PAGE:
6 – Public reports show that German physicist Otto Hann and his team had managed to achieve the Nuclear Fission. Although a breakthrough in Nuclear Physics (only achieved by the Americans much latter), Germany was not yet interested in this scientific area.

23 – “Dutch War Scare” – Top ranked German officers leak that invasion of The Netherlands is eminent s a way to acquire airbases for strategic bombing towards Great Britain.

26 - Nationalist troops loyal to Franco conquered Barcelona on the final acts of the Spanish Civil War.

27 - Hitler aproves the Plan Z wich intended to supply the Kriegsmarine of the capacity to stand against her British and French counterparts. Kriegsmarine is given the top notch in receiving the resources to reach the goal of became as good as the Royal Navy in five years.

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The Road to War - 1938

The Road to War – 1938

January
The German War Minister Werner Von Blomberg resigns after the revelation that his new wife had taken pornographic pictures a few years before.

February
General Werner Von Fritsch, Commander in Chief of the German Army, is forced to resign on the counts of homosexuality. Taking advantage of the called Blomberg-Fritsch Affair, Hitler removes several military and government leaders considered unsympathetic to his cause and objectives. At the same time War Ministry is replaced by the OKW (Oberkommando der Wermacht) which gave Adolf Hitler direct command over the German Army (Wermacht). The Foreign Affairs Minister, Konstantin Von Neurath ,is also replaced by Joachim von Ribbentrop.
On the 12th, the Chancellor of Austria, Kurt von Schuschnigg is forced (under the threat of invasion) in a meeting with Hitler to accept the release of all Austrian Nazi members and a considerable participation of them in the Government.
The British Naval base of Singapore becomes operational as a major strategic point of control between the Indian and the Pacific Oceans.
Anthony Eden, disagreeing from Prime Minister on the way to act with Italy, resigns from the place of Foreign Secretary and is replaced by Lord Halifax.

March
The British present to Hitler a plan of a summit about the division of Africa in exchange for extended guarantees that Germany will take no military actions to change the current borders. Hitler emphatically refuses this ideia.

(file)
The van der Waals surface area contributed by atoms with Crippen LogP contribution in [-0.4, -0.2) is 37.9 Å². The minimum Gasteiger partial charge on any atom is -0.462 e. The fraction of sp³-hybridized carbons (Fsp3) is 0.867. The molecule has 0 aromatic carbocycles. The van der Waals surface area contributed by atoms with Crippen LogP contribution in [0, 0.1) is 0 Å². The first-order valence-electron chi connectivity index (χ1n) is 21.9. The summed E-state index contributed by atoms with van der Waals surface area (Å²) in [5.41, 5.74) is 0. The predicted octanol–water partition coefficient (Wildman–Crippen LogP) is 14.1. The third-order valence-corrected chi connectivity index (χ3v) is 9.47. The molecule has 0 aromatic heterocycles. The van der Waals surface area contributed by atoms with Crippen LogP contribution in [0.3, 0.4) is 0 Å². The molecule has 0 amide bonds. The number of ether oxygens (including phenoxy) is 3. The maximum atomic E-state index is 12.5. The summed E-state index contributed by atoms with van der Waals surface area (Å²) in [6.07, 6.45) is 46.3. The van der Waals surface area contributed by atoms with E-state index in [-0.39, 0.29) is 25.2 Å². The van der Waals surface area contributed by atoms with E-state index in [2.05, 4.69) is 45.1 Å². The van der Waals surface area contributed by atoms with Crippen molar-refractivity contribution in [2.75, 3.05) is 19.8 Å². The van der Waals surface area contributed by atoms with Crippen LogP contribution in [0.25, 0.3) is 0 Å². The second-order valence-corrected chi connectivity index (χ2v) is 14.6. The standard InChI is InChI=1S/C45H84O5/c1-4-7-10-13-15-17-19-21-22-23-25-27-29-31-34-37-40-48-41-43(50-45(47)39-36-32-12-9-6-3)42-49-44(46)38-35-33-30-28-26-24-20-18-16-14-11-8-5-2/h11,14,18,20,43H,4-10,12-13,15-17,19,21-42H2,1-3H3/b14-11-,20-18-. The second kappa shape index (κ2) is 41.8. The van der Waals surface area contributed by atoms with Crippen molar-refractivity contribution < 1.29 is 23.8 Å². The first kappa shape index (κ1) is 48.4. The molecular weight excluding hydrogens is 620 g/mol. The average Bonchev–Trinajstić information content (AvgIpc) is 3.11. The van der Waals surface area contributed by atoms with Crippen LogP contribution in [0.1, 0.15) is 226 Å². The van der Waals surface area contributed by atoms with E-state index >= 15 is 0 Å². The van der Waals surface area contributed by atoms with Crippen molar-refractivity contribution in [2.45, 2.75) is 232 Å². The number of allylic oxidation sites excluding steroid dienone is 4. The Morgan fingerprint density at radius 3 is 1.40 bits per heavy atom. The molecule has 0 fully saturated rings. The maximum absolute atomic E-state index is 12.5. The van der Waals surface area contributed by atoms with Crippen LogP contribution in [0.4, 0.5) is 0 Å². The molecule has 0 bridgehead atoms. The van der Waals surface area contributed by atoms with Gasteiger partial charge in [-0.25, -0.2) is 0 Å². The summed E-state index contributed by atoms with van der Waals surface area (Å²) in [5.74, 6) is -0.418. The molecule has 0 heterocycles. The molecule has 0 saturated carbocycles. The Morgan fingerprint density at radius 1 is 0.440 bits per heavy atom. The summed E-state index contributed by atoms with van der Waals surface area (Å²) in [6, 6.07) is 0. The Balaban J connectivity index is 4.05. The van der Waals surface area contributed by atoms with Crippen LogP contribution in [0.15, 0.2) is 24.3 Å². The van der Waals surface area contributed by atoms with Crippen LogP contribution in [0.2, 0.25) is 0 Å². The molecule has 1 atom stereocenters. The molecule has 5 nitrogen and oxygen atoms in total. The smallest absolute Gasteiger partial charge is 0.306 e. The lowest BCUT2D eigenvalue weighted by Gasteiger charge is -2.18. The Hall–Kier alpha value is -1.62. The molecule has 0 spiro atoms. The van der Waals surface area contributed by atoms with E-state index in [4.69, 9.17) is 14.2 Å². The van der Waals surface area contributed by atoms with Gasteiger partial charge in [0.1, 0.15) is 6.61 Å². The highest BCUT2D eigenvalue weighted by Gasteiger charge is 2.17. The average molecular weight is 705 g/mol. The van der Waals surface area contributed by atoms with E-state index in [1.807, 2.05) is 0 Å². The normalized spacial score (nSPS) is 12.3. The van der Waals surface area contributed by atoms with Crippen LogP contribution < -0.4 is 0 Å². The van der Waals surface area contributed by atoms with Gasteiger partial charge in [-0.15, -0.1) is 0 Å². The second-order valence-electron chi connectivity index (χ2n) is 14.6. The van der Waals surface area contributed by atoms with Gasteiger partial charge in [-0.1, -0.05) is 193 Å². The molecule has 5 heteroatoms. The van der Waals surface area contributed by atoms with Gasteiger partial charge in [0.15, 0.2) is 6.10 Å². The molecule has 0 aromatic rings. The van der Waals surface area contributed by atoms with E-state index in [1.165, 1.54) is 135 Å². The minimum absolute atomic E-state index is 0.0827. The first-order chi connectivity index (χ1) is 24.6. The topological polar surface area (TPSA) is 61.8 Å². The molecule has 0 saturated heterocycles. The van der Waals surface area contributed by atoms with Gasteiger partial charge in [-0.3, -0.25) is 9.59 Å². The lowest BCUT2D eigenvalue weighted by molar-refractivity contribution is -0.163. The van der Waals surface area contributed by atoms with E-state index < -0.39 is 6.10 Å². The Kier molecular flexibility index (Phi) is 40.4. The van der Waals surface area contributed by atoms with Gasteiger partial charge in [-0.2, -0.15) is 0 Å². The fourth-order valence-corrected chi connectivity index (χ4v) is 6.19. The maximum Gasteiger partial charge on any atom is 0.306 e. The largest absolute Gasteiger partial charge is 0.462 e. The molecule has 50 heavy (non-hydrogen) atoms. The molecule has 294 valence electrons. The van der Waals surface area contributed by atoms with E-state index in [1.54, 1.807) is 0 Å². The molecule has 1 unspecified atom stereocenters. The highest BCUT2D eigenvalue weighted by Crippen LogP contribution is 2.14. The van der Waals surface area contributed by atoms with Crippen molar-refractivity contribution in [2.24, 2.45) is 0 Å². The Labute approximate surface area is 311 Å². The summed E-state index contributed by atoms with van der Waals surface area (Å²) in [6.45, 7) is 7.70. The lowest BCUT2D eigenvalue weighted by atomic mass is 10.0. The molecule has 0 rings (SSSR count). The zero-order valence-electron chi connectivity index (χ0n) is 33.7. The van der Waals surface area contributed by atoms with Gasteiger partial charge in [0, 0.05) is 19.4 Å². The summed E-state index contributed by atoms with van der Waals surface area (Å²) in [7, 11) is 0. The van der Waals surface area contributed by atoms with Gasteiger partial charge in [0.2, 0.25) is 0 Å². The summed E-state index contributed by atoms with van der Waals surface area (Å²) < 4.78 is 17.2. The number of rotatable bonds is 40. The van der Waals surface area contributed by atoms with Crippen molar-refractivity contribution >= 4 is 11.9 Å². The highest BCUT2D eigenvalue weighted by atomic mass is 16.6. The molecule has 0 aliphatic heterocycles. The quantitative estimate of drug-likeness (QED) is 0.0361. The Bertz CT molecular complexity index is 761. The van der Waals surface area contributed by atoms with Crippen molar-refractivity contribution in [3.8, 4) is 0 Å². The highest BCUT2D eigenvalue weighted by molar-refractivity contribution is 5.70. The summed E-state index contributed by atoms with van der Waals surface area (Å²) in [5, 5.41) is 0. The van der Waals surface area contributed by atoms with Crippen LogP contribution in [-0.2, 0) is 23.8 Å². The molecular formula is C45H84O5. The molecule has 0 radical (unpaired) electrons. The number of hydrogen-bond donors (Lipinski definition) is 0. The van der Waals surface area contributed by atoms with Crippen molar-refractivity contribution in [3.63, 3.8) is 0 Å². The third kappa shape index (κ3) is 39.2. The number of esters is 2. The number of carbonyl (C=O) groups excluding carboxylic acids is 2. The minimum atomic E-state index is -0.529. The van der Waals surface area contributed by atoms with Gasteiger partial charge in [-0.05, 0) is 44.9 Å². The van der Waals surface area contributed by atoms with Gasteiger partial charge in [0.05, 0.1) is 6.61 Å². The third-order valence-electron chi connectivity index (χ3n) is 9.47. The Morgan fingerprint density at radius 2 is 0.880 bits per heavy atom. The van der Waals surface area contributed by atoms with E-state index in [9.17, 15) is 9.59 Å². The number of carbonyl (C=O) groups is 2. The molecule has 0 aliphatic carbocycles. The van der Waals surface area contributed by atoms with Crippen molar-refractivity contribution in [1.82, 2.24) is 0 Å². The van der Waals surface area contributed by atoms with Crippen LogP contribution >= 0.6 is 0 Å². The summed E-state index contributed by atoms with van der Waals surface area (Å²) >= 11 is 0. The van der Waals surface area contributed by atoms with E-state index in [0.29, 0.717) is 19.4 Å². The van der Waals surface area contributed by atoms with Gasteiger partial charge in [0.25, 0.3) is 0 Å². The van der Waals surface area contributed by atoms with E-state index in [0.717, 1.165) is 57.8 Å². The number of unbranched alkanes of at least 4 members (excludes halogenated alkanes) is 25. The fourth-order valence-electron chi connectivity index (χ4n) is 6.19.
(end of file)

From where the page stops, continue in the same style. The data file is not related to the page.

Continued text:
On the 12th, German troops march into Austria following a well planned and executed coup by the Austrian Nazi Party. They are greeted by thousands of Austrians who see the unification with Germany as a way to escape to harsh economic conditions and political instability. France, Great Britain and, especially Italy react but in a moderate way, which fueled Hitler’s nest moves. On the following days the German army will control the whole territory, thousands of people will be arrested for belonging to other political parties or being a threat to the annexation. A plebiscite will also be held to ask the general public about this movement, the result will be over 99,00% favorable…
Two days after the French government will assure the Czech counterpart that France will respect all treaties in case of an invasion by the German.

April
Edouard Daladier becomes Prime-Minister of France and his Foreign Minister will be Georges Bonnet, a firm defender of the Appeasement Policies. He will, for instance, deny the assurances given to the Czechs the previous month…

May
The Vatican recognizes Franco’s government in Spain.
The Chief of Staff of the German Army, Ludwig Beck submits a memo to Hitler opposing the plan of war against Czechoslovakia (Fall Grun), stating that the Armed Forces are not prepared for the full war that will follow that action.
On the 20th, Czech government declares partial mobilization of its forces in the borders with Germany
Three days latter, Hitler will appease the Czechs reinforcing that Germany has no intentions over any parcel of their territory. This was caused by the international pressure and the mobilization declared in Czechoslovakia’s borderland
However, on the 28th, in a conference at the Reichstag, Hitler declares that Czechoslovakia will be destroyed, if necessary by the force of arms. 96 divisions will be mobilized for that purpose.

June
Italy beats Hungary in the World Cup Final by 4-2

July
The Mauthausen concentration camp is opened in Austria
Concerning the Spanish Civil War, the Non-Intervention Committee votes that all foreign volunteers and fighters will withdraw from the conflict. This will be respected mostly by the International Brigades fighting for the Republican side but will be ignored by the German and Italian combatants on the Franco’s side. This will cripple in a severe way the already beaten republican side and speed up the end of the war.

August
Hitler contests the arguments of Ludwig Beck over the operation against Czechoslovakia at a secret meeting. He will gather the majority of the senior officers to support Fall Grun.
General Ludwig Beck, convinced that Germany is walking towards the abyss, resigns from his post and is replaced by Franz Halder.
28 - The British ambassador to Germany is called to London and instructed by Neville Chamberlain to set up a meeting between him and Adolf Hitler as a premonition that the crisis in Czechoslovakia is about to break out.
31 - Before the end of the month, in a written memo, Winston Churchill will advise the Prime-Minister that Britain should form a broad international front (including the United States and USSR) against the Germans and their intentions towards their neighbors.

September
The month of all decisions in Czechoslovakia.
2 – The soviet ambassador to London states that USSR is prepared to go to war to guarantee the territorial integrity of Czechoslovakia.